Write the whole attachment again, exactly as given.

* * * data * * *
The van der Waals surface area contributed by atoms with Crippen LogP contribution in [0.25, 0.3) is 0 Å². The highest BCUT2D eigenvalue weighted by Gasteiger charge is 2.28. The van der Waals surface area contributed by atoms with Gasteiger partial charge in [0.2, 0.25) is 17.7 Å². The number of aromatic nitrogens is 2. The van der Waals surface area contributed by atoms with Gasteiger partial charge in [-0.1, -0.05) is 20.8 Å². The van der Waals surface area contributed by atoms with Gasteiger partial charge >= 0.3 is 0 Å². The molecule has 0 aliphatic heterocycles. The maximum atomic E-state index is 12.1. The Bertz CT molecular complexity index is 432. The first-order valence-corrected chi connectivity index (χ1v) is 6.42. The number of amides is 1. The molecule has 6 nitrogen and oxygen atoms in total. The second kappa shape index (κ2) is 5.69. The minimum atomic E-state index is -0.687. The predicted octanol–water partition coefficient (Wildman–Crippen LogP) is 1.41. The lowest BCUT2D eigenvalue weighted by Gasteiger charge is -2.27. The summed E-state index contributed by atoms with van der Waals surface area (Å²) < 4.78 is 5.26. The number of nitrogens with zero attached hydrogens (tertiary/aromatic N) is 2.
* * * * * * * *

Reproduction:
The van der Waals surface area contributed by atoms with Crippen LogP contribution in [0.25, 0.3) is 0 Å². The highest BCUT2D eigenvalue weighted by Gasteiger charge is 2.28. The van der Waals surface area contributed by atoms with Gasteiger partial charge in [0.2, 0.25) is 17.7 Å². The number of aromatic nitrogens is 2. The van der Waals surface area contributed by atoms with Gasteiger partial charge in [-0.1, -0.05) is 20.8 Å². The van der Waals surface area contributed by atoms with Gasteiger partial charge >= 0.3 is 0 Å². The molecule has 0 aliphatic heterocycles. The maximum atomic E-state index is 12.1. The Bertz CT molecular complexity index is 432. The first-order valence-corrected chi connectivity index (χ1v) is 6.42. The number of amides is 1. The molecule has 6 nitrogen and oxygen atoms in total. The second kappa shape index (κ2) is 5.69. The minimum atomic E-state index is -0.687. The predicted octanol–water partition coefficient (Wildman–Crippen LogP) is 1.41. The lowest BCUT2D eigenvalue weighted by Gasteiger charge is -2.27. The summed E-state index contributed by atoms with van der Waals surface area (Å²) < 4.78 is 5.26. The number of nitrogens with zero attached hydrogens (tertiary/aromatic N) is 2.